It’s no mystery that finding good people is the number one differentiator between success and failure in startup. Any repeat entrepreneur would tell you that. Any investor would tell you that. In other words, to succeed in startup, you not only have to land the best talent, but you have to land and keep the best talent at the most value. Whether you’re pre or post-funding, hiring top talent on a growing business’ budget is challenging. Larger organizations can offer candidates lucrative salaries, stability, and expensive perks. However, there are several strategies you can use to hire great talent while keeping costs down.
Value Beats Everything
Once you get above the 95% curve, the returns begin to diminish dramatically. Not only is that top 5% going to be expensive, they’re going to be sought after. You’re constantly going to be fighting off potential poachers until someone throws enough money at them to make stay is inefficient.
While larger companies attract employees with lucrative salaries and stability, startups afford their employees the opportunity to directly reap the rewards of the company’s financial success via equity in the business. Equity is a unique bargaining tactic startups possess that larger organizations don’t, and it should be leveraged accordingly. If a particular candidate is risk-for-reward driven, they will often forgo a higher salary now for the promise of potentially greater financial rewards in the future.
When recruiting talent, may business owners make the mistake of overlooking non-traditional employees. Non-traditional employees might include those who are not currently working, those looking to re-enter the workforce, older employees, or employees who are outside of your industry.
While non-traditional employees are often overlooked, these individuals present a unique opportunity for your business. Often they are extremely eager to work and will go above-and-beyond for your business. It’s also not uncommon for their salary expectations to be more in-line with what a startup can afford.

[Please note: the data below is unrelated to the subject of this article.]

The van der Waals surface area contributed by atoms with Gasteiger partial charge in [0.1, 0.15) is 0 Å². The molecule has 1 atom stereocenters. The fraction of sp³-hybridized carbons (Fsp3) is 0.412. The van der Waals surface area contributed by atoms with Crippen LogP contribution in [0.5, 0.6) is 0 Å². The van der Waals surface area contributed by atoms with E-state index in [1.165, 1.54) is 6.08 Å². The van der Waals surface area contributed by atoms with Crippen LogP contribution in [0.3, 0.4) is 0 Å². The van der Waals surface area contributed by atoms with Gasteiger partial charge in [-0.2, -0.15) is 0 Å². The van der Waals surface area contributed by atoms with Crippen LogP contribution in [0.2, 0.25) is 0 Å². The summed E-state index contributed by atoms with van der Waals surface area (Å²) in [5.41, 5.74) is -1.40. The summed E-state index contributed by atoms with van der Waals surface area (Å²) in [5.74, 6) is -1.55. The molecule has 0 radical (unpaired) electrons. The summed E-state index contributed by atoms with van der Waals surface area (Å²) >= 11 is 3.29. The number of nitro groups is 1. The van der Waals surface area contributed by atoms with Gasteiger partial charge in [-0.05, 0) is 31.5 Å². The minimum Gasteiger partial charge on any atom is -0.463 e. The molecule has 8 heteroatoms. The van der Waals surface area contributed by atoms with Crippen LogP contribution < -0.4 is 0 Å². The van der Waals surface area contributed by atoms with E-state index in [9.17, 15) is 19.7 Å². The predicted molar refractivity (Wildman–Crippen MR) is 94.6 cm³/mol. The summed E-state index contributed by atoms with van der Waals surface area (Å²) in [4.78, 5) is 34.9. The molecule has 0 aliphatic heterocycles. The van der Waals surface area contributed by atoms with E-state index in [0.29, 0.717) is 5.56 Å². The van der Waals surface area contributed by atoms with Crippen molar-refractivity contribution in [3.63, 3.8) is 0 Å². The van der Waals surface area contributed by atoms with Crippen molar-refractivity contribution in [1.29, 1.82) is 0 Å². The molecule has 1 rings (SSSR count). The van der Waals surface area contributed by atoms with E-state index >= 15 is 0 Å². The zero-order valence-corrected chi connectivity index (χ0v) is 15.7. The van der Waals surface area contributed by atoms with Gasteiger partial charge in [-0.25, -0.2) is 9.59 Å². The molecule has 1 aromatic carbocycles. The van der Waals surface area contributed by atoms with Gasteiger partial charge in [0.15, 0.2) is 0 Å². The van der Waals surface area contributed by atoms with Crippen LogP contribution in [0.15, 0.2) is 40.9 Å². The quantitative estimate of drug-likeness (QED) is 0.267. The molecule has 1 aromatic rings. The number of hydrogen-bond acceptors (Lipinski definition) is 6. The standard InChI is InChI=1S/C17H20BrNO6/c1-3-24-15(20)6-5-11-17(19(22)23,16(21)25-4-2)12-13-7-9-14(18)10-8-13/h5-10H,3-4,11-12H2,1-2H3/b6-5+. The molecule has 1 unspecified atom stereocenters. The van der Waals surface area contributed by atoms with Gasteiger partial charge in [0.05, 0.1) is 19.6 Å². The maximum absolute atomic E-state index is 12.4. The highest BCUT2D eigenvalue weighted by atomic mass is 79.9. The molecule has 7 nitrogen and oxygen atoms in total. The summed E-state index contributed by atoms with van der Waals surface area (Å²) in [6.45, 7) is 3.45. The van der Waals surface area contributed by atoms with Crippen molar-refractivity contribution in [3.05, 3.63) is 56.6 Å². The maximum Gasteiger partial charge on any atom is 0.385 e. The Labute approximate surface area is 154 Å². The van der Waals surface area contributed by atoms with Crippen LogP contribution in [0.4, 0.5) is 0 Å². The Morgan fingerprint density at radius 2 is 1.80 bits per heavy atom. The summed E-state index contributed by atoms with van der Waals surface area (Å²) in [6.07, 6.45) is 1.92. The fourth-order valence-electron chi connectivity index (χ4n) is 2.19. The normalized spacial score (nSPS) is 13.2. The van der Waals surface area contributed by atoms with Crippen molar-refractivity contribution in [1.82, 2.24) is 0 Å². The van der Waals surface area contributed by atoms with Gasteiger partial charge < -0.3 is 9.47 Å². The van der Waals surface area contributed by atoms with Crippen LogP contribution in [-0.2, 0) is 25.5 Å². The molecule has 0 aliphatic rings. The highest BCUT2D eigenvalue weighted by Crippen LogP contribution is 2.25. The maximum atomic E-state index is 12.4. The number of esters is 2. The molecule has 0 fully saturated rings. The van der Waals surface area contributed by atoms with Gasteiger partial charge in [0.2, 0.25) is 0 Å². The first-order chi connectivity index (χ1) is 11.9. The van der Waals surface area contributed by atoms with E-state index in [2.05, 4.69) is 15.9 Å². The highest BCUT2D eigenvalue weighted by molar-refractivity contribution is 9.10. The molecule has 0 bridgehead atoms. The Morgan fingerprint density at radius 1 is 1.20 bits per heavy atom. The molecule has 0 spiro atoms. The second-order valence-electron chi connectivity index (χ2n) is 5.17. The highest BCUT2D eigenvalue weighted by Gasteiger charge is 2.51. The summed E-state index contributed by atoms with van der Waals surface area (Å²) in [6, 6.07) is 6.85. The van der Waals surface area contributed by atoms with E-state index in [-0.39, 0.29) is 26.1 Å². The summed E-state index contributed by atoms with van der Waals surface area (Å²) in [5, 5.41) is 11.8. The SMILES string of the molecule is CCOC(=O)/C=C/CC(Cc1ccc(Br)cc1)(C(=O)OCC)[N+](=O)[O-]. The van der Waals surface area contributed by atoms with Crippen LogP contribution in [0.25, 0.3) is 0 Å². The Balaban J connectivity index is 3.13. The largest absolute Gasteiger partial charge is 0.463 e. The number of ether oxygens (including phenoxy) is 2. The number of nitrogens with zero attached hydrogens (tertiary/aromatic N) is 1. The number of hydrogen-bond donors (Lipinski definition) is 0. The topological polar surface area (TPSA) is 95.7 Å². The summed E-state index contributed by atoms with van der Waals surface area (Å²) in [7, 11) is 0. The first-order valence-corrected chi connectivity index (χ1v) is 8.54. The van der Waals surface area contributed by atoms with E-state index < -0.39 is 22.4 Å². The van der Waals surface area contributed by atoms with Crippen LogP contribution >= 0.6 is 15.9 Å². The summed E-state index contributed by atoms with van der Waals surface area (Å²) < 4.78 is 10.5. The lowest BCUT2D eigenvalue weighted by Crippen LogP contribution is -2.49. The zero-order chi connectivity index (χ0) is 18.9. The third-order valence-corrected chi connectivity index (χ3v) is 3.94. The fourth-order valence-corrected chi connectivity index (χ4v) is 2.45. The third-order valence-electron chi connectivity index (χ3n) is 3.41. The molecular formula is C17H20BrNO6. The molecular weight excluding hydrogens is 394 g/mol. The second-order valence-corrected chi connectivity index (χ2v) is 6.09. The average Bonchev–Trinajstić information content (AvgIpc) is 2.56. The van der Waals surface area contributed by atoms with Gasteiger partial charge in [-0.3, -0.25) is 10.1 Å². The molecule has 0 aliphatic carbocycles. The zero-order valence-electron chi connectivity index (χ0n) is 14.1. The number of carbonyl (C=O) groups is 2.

Another strategy to hire great talent when your cash flows are tight is to offer a lower salary upfront, but with the promise of incremental salary increases in the short-term future. For example, you might offer an employee 50% rate of market compensation up front but include the opportunity for 85% market salary within one year if a financial company milestone is achieved.
You might also structure employee salaries with a below-market base but the option for a significant year-end bonus if your company’s financial goal is met. Aligning compensation with company performance keep costs down and aligns employee interests with company goals.
At startup companies, you always have more freedom to experiment, so companies should play around with their job postings to figure out what appeals to their audience. Top candidates typically want to go somewhere where they can have impact and grow in their career and startups provide the perfect opportunity to do so.
You want an excited, engaged, diverse talent pool. You want your hires to love their job, to fit seamlessly with company culture, and to know what they’re doing. This talent pool may seem too good to be true, but it definitely does exist, and you’re swimming in this massive talent pool.
Promoting from within always beats hiring externally. You already know your internal staff, they know the rest of the team, and they’re familiar with company culture. Furthermore, promoted employees will feel more appreciated and recognized, and could be more likely to stay with the company.
Interns are one of the biggest investments. They are normally young and less experienced than a traditional hire, and those things may make you shy away. But don’t let this cloud you judgement and think of them as a risk or a training time-suck. Think of them as raw potential. They’re looking for experience, and they’ll be grateful and excited to start learning.
Done well, hiring interns provides a great return on investment and, down the line, they may be just as qualified or more qualified for a full-time position with your company as any other entry-level employee, and they’ll have a leg up by knowing their way around the office already.
Just know that you absolutely still need to pay them.